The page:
Apr 18, 2014

Depression is real. You need a support system in your life.

 For Brown Girls, Founder Karyn Washington death
Karyn Washington, Founder of For Brown Girls

I have two points in this post:

Depression is real. You need a support system in your life. 


About a week ago, the world lost a bright star when blogger and social media maven Karyn Washington committed suicide. This beautiful and caring young woman was a mere 22 years old and in those few short years she made a powerful impact on so many people in the world.

Karyn founded a blog, For brown girls, and a movement, #darkskinredlipstick. Both outlets were created with the intent of helping young black women find strength in their own beauty and to acknowledge that they too have value, in a world that often celebrates lighter skin by demonizing darker skin.

I did not know Karyn personally but her tweets crossed my timeline on occasion. Hearing of her death shocked me. I had no idea that she was going through anything so hard. But it seems that the death of her mother (due to cancer) had proven to be the most difficult darkness of all.

As a cancer survivor, a black woman and a woman who suffered from depression when I was younger... Karyn's life issues (as I knew them) made sense to me. I am twice her age now and I will admit that sometimes the weight of race, gender, cancer and even depression... gets heavy even for me.

Depression is real. You need a support system in your life. 


Karyn Washington, For Brown Girls
As a black woman in America, I often feel unfairly saddled with the pervasive thought that I have to be strong. That "strong black woman" mythology hangs around necks of all of my sisters, day in and day out. For some of us, that weight drags us so far down it is a wonder that we have the strength to get up every day and keep moving. The pressure of living up to a mythological strength is a hard. Being "strong" at all times keeps many of us stuck and lost and incapable of reaching out for, or accepting help. The guilt that many of my sisters feel when they may be having a moment of weakness -- as humans often have -- keeps us silent in our troubles. Too many of my sisters feel that they don't have (or shouldn't need) a support system to get through this life.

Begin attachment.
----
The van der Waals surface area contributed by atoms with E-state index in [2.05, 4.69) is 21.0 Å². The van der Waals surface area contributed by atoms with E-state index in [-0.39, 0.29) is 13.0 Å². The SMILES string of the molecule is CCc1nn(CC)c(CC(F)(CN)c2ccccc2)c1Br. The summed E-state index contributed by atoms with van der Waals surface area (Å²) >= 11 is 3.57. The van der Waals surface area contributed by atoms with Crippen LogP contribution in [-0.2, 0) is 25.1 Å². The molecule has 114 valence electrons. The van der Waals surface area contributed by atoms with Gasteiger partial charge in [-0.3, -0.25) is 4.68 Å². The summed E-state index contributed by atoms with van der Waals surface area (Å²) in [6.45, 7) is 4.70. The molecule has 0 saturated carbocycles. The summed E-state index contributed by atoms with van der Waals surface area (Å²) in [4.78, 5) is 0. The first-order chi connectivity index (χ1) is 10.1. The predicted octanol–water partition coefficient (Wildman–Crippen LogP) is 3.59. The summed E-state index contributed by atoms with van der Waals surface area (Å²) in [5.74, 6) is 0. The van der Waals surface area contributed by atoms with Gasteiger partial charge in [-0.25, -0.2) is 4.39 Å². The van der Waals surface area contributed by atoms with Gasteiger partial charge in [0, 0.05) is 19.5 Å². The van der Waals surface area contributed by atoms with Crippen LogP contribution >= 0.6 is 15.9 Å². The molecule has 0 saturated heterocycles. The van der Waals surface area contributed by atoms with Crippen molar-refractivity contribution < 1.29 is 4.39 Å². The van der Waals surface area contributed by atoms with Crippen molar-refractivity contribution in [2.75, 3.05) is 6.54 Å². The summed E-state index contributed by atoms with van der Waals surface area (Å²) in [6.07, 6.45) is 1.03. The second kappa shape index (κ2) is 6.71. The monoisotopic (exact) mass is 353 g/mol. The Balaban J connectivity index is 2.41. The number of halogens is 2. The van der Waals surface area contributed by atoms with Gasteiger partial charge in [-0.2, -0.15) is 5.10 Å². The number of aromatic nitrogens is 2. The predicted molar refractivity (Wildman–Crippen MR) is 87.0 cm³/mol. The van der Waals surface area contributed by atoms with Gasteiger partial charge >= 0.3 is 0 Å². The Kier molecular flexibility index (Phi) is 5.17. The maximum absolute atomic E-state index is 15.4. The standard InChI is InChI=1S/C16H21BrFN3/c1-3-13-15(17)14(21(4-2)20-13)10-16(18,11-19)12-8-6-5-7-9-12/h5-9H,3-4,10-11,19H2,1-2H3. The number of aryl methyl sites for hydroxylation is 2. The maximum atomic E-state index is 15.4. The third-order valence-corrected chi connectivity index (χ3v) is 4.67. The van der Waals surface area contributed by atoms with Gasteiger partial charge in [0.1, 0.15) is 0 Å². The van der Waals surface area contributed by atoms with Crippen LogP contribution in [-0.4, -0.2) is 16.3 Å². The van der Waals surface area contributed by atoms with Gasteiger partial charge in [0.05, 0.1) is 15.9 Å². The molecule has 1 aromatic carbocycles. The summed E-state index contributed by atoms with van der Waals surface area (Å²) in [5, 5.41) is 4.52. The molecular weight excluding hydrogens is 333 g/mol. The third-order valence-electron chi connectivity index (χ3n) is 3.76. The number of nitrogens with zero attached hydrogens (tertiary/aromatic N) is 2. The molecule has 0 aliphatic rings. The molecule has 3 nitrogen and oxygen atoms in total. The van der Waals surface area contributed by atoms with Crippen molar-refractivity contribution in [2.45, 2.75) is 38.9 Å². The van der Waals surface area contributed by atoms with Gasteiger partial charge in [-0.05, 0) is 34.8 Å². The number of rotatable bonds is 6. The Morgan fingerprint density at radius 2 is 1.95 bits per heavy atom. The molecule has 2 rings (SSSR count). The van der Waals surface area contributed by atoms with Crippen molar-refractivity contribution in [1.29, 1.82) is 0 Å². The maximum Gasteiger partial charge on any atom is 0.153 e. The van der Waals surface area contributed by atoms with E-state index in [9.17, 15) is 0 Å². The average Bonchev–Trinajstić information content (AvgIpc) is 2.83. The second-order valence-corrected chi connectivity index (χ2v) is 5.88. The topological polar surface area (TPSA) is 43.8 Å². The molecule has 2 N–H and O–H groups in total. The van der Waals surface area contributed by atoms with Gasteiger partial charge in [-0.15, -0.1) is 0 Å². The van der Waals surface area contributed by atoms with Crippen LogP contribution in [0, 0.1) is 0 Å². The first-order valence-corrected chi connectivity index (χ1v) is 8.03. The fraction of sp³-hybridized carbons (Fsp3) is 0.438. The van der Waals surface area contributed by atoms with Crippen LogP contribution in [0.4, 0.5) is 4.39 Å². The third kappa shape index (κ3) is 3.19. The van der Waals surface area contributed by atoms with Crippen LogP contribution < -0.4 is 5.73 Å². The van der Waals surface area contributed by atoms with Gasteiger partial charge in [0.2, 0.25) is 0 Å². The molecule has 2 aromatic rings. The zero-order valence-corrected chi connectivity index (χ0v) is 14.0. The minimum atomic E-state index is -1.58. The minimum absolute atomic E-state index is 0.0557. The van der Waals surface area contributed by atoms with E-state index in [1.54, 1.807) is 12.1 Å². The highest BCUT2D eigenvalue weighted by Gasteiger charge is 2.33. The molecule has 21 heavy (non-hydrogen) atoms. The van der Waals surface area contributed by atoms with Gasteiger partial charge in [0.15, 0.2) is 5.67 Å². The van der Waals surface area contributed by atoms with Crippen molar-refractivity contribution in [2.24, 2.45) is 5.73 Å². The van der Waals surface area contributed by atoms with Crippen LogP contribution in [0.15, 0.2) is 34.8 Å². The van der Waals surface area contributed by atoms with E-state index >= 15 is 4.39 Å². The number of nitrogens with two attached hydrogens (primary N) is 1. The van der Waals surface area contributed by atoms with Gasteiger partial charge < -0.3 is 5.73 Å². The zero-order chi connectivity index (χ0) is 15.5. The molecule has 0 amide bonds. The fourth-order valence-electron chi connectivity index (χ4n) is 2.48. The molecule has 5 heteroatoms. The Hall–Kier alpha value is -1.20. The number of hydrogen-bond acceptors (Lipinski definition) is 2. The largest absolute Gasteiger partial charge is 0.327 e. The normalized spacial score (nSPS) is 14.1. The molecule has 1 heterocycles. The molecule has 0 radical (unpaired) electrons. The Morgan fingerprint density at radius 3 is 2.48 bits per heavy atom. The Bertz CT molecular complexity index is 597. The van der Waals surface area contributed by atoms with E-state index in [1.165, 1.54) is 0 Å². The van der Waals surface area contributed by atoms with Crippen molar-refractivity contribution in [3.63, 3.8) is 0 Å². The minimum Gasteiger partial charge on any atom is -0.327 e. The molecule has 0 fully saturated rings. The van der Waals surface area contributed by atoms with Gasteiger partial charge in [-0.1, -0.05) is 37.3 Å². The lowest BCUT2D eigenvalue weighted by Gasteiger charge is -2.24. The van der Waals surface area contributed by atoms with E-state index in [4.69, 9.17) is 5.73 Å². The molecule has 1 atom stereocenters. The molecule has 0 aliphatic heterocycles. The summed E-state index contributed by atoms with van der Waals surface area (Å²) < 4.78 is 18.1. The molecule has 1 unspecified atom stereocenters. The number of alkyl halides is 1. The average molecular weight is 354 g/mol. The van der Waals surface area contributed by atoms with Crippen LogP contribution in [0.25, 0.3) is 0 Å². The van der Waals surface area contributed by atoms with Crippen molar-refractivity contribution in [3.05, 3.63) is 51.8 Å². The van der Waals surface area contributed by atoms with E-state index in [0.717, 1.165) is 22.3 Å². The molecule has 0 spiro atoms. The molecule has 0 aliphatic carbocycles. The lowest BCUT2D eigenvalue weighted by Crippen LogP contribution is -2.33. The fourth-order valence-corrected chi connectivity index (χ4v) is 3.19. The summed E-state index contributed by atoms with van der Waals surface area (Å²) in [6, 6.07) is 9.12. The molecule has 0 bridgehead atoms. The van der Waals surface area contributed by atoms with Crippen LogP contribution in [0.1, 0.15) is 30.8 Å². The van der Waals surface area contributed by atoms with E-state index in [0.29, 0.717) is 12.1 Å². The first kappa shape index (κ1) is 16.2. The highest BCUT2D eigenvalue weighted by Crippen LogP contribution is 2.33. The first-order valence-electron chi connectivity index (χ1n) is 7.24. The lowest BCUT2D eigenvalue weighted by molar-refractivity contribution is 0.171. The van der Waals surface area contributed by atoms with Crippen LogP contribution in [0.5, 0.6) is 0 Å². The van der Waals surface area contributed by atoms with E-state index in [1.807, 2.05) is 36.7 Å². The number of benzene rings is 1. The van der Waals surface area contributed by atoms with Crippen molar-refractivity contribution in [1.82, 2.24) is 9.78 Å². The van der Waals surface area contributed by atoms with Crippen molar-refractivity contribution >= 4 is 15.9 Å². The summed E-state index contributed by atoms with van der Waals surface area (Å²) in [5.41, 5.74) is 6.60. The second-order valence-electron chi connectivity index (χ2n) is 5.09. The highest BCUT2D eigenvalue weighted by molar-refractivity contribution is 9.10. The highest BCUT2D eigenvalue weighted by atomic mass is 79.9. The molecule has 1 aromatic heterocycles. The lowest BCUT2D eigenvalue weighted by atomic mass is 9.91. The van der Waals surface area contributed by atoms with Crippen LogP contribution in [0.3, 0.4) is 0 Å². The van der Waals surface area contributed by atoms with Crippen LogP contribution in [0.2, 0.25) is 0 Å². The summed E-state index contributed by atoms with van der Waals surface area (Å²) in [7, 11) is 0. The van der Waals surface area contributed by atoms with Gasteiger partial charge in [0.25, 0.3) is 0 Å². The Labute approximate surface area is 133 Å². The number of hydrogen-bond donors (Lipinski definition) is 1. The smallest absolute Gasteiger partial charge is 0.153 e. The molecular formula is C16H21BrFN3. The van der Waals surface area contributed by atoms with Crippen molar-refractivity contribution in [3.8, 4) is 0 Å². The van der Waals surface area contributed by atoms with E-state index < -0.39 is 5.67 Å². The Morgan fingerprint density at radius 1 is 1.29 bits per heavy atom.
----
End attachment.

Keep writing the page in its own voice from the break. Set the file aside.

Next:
As it goes... "our ancestors made it through slavery, you are a STRONG black woman and you can get through this...".

Look, I dropped my superwoman cape a long time ago. Beating myself up for being human and having frailties wasn't going to heal me. Accepting that about myself probably prepared me for my bout with breast cancer. I am grateful.

Depression is real. You need a support system in your life. 


I keep repeating these two statements because the simplicity of their message hides the depth of pain that they represent. Yes, I survived breast cancer. Yes, I am a black woman. Yes, my ancestors came to this country in chains and were kept against their will as slaves until that legal status was outlawed. Yes, I do still face racism and race bias. Yes, I am single and unmarried. And yes... all of these things do mean that I have dealt with some tough times. But I am NOT superwoman. I get tired. I get sad. I feel weak. I cry a lot. I am scared sometimes. And some days... I feel an emotional pain that is so raw that if I opened my mouth to let out the sound that corresponded with my pain... I could shake the earth. Some days I ache deep down in my bones... from the pure pain of what I've been through, people I've lost and trauma I've experienced. Simply put, I am human. I am not always the archetype of strength that others expect me to be.

And neither was my little sis Karyn. Even in the midst of her personal grief and pain, she still set out daily to empower other young black women to feel beautiful in their skin and to hold their heads up in the face of a world that constantly devalued them and their beauty. I cannot stop applauding her for that. But I know too well that a woman can be full of love and strength and courage for others... and have none left for herself. And I want all of us to stop doing that to ourselves.



If you need it, let me give you permission to call a friend (or a family member) and tell them that you need help. Then sit there while they help you. If you would be willing to help someone you know who needed you in their time of trouble... know that you are worth at least that much to them. And then let them help you.

There is no shame in needing assistance. There is no shame in grief or feeling emotionally exhausted. Give your friends and family a chance to love you and show you how much you mean to them.

National Suicide Prevention Lifeline: 1-800-273-TALK (8255)

http://www.racialicious.com/2014/04/14/voices-rip-karyn-washington-founder-of-for-brown-girls-1992-2014/ 

Apr 4, 2014

Ask a survivor: Does wearing the wrong bra contribute to breast cancer?

http://www.fabulous-boobies.blogspot.com
I've been asked this question a few times... so I guess its something that people really want to know about.